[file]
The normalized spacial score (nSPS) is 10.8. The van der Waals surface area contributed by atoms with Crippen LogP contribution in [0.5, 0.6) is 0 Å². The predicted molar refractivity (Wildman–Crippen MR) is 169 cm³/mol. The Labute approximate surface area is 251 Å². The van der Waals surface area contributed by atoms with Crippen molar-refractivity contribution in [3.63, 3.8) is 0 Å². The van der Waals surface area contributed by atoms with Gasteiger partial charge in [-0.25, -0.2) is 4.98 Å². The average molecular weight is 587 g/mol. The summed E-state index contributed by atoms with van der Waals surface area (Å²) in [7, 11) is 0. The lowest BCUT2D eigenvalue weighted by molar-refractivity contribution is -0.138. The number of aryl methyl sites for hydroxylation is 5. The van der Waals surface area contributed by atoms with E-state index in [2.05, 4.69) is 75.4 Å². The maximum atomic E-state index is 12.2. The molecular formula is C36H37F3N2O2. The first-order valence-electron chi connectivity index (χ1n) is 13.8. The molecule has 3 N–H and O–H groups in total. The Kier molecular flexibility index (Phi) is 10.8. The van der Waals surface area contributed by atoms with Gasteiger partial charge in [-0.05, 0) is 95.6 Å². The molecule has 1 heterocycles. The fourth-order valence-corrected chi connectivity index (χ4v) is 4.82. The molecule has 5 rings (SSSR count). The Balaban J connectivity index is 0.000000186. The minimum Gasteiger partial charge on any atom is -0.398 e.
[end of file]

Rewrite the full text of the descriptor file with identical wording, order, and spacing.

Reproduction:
The normalized spacial score (nSPS) is 10.8. The van der Waals surface area contributed by atoms with Crippen LogP contribution in [0.5, 0.6) is 0 Å². The predicted molar refractivity (Wildman–Crippen MR) is 169 cm³/mol. The Labute approximate surface area is 251 Å². The van der Waals surface area contributed by atoms with Crippen molar-refractivity contribution in [3.63, 3.8) is 0 Å². The van der Waals surface area contributed by atoms with Gasteiger partial charge in [-0.25, -0.2) is 4.98 Å². The average molecular weight is 587 g/mol. The summed E-state index contributed by atoms with van der Waals surface area (Å²) in [7, 11) is 0. The lowest BCUT2D eigenvalue weighted by molar-refractivity contribution is -0.138. The number of aryl methyl sites for hydroxylation is 5. The van der Waals surface area contributed by atoms with E-state index in [2.05, 4.69) is 75.4 Å². The maximum atomic E-state index is 12.2. The molecular formula is C36H37F3N2O2. The first-order valence-electron chi connectivity index (χ1n) is 13.8. The molecule has 3 N–H and O–H groups in total. The Kier molecular flexibility index (Phi) is 10.8. The van der Waals surface area contributed by atoms with Gasteiger partial charge in [-0.05, 0) is 95.6 Å². The molecule has 1 heterocycles. The fourth-order valence-corrected chi connectivity index (χ4v) is 4.82. The molecule has 5 rings (SSSR count). The Balaban J connectivity index is 0.000000186. The minimum Gasteiger partial charge on any atom is -0.398 e.